The Kidnapping of Subhadrä and Lord Kåñëa's Visiting Çukadeva and Balarama
After hearing this incident, King Parékñit became more inquisitive to hear about Kåñëa and His pastimes, and thus he inquired from Çukadeva Gosvämé how his grandmother Subhadrä was kidnapped by his grandfather Arjuna at the instigation of Lord Kåñëa. King Parékñit was very much eager to learn about his grandfather's kidnapping and marriage of his grandmother.
Thus Çukadeva Gosvämé began to narrate the story as follows: "Once upon a time, your grandfather Arjuna, the great hero, was visiting several holy places of pilgrimage, and while he was thus traveling all over he happened to come to Prabhäsakñetra. In the Prabhäsakñetra he heard the news that Lord Balaräma was negotiating the marriage of Subhadrä, the daughter of Arjuna's maternal uncle, Vasudeva. Although her father, Vasudeva, and her brother, Kåñëa, were not in agreement with Him, Balaräma was in favor of marrying Subhadrä to Duryodhana. Arjuna, however, desired to gain the hand of Subhadrä."
As he thought of Subhadrä and her beauty, Arjuna became more and more captivated with the idea of marrying her, and with a plan in mind he dressed himself like a Vaiñëava sannyäsé, carrying a tridaëòa in his hand. The Mäyävädé sannyäsés take one daëòa, or one rod, whereas the Vaiñëava sannyäsés take three daëòa, or three rods. The three rods, or tridaëòa, indicate that a Vaiñëava sannyäsé vows to render service to the Supreme Personality of Godhead by his body, mind and words. The system of tridaëòa-sannyäsa has been in existence for a long time, and the Vaiñëava sannyäsés are called tridaëòés, or sometimes tridaëòi-svämés or tridaëòi-gosvämés.
Sannyäsés are generally meant to travel all over the country for preaching work, but during the four months of the rainy season in India, from September through December, they do not travel, but take shelter in one place and remain there without moving. This non-movement of the sannyäsé is called Cäturmäsya-vrata. When a sannyäsé stays in a place for four months, the local inhabitants of that place take advantage of his presence to become spiritually advanced.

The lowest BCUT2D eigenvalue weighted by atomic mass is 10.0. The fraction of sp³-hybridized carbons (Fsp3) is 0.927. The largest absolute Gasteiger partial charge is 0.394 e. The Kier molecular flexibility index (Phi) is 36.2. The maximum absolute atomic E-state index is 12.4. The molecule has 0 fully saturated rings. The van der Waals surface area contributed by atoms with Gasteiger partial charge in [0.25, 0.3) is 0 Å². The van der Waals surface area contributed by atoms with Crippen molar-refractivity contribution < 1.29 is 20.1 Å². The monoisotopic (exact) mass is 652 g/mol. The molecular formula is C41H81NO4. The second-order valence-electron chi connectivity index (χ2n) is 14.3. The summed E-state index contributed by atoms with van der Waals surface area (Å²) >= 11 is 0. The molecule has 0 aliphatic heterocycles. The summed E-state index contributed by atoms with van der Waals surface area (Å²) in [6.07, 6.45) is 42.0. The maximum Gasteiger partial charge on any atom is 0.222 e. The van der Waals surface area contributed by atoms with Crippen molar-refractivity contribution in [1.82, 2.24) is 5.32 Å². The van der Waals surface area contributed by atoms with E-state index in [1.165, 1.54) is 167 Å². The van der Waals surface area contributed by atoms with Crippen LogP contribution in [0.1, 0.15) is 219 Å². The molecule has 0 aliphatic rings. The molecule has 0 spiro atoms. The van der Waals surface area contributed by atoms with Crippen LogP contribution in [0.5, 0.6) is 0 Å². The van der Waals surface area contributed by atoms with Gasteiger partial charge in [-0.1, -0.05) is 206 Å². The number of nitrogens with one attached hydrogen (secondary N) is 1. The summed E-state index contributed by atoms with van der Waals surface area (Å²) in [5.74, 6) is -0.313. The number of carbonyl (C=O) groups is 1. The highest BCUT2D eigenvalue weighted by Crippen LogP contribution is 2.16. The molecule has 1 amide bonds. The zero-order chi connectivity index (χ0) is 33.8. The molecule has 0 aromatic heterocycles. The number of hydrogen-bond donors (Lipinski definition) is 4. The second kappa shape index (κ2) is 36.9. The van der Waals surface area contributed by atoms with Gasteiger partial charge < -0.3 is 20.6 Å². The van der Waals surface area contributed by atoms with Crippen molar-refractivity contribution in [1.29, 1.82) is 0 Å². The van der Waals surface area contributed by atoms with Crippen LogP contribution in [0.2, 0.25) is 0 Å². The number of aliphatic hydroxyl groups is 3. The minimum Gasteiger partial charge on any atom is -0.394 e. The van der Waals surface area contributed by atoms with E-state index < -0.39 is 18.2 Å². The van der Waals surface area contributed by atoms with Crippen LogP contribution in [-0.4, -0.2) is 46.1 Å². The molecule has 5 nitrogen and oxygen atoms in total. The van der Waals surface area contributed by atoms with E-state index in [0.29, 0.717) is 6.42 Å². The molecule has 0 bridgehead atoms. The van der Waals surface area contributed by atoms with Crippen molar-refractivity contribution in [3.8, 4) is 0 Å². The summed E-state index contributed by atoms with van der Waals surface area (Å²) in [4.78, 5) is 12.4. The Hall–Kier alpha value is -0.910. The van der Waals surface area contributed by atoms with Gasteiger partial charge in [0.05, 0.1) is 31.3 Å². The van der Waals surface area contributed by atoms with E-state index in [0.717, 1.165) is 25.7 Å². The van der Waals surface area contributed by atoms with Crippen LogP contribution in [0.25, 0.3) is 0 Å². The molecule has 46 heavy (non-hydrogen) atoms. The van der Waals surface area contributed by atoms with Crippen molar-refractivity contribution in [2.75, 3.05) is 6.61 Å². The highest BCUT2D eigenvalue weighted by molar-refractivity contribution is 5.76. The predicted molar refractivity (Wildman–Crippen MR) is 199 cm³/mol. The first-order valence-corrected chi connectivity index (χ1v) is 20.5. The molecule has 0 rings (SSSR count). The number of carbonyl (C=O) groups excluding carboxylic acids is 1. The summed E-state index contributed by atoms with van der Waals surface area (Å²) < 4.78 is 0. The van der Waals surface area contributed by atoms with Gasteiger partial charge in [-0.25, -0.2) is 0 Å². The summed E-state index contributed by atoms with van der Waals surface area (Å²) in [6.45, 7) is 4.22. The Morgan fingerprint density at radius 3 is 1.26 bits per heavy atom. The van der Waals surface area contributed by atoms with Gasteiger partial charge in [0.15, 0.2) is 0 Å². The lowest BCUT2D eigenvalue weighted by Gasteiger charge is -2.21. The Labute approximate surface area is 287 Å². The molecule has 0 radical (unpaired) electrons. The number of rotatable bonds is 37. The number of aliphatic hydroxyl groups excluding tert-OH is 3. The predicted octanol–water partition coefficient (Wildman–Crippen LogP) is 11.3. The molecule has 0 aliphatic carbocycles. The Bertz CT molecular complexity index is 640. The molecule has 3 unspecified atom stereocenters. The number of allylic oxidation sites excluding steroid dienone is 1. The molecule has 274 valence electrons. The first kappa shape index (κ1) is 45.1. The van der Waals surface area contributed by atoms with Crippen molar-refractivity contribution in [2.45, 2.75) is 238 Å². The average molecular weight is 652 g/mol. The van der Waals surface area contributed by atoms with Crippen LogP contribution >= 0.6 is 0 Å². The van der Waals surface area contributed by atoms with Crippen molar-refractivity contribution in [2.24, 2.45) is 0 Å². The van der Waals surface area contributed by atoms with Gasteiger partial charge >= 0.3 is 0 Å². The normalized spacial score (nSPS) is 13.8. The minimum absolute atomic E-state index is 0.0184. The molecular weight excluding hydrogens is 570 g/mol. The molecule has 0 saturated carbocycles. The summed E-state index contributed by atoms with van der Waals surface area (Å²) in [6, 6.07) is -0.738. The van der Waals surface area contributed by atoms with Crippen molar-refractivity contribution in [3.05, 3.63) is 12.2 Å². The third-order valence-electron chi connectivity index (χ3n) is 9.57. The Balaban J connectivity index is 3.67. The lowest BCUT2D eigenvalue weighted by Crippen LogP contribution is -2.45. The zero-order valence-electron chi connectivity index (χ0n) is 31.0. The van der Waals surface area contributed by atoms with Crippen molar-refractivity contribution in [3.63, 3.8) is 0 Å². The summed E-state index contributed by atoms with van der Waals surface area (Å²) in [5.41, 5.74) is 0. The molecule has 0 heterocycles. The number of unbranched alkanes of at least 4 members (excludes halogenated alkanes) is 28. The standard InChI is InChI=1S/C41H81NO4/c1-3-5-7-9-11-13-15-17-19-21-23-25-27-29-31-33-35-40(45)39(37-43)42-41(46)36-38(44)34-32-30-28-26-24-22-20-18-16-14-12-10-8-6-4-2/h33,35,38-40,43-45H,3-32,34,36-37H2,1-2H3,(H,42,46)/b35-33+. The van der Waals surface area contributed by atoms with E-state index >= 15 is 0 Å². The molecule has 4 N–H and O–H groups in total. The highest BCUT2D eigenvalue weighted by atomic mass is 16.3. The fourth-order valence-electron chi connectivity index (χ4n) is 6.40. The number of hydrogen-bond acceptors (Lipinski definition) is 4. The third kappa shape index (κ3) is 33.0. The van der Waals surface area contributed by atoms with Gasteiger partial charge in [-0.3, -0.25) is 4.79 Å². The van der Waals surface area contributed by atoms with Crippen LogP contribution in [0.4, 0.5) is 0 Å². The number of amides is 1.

Arjuna, in the dress of a tridaëòi-sannyäsé, remained in the city of Dvärakä four months, devising a plan whereby he could get Subhadrä as his wife. The inhabitants of Dvärakä as well as Lord Balaräma could not recognize the sannyäsé to be Arjuna; therefore all of them offered their respect and obeisances to the sannyäsé without knowing the actual situation.
One day Lord Balaräma invited this particular sannyäsé to lunch at His home. Balarämajé very respectfully offered him all kinds of palatable dishes, and the so-called sannyäsé was eating sumptuously. While eating at the home of Balarämajé, Arjuna was simply looking over beautiful Subhadrä, who was very enchanting even to the great heroes and kings. Out of love for her, Arjuna's eyes brightened, and he began to see her with glittering eyes. Arjuna decided that somehow or other he would achieve Subhadrä as his wife, and his mind became agitated on account of this strong desire.
Arjuna, the grandfather of Mahäräja Parékñit, was himself extraordinarily beautiful, and his bodily structure was very much attractive to Subhadrä. Subhadrä also decided within her mind that she would accept only Arjuna as her husband. As a simple girl, she was smiling with great pleasure, looking at Arjuna. Thus Arjuna also became more and more attracted by her. In this way, Subhadrä dedicated herself to Arjuna, and he resolved to marry her by any means. He then became absorbed twenty-four hours a day in the thought of how he could get Subhadrä as his wife. He was afflicted with the thought of getting Subhadrä, and he had not a moment's peace of mind.
Once upon a time, Subhadrä, seated on a chariot, came out of the palace fort to see the gods in the temple. Arjuna took this opportunity, and with the permission of Vasudeva and Devaké, he kidnapped her. After getting on Subhadrä's chariot, he prepared himself for a fight. Taking up his bow and holding off with his arrows the soldiers ordered to check him, Arjuna took Subhadrä away. While Subhadrä was being thus kidnapped by Arjuna, her relatives and family members began to cry, but still he took her, just as a lion takes his share and departs. When it was disclosed to Lord Balaräma that the so-called sannyäsé was Arjuna, and that he had planned such a device simply to take away Subhadrä and that he had actually taken her, He became very angry. Just as the waves of the ocean become agitated on a full moon day, Lord Balaräma became greatly disturbed.
Lord Kåñëa was in favor of Arjuna; therefore, along with other members of the family, He tried to pacify Balaräma by falling at His feet and begging Him to pardon Arjuna. Lord Balaräma was then convinced that Subhadrä was attached to Arjuna, and He became pleased to know that she wanted Arjuna as her husband. The matter was settled, and in order to please the newly married couple, Lord Balaräma arranged to send a dowry, consisting of an abundance of riches, elephants, chariots, horses, servants and maidservants…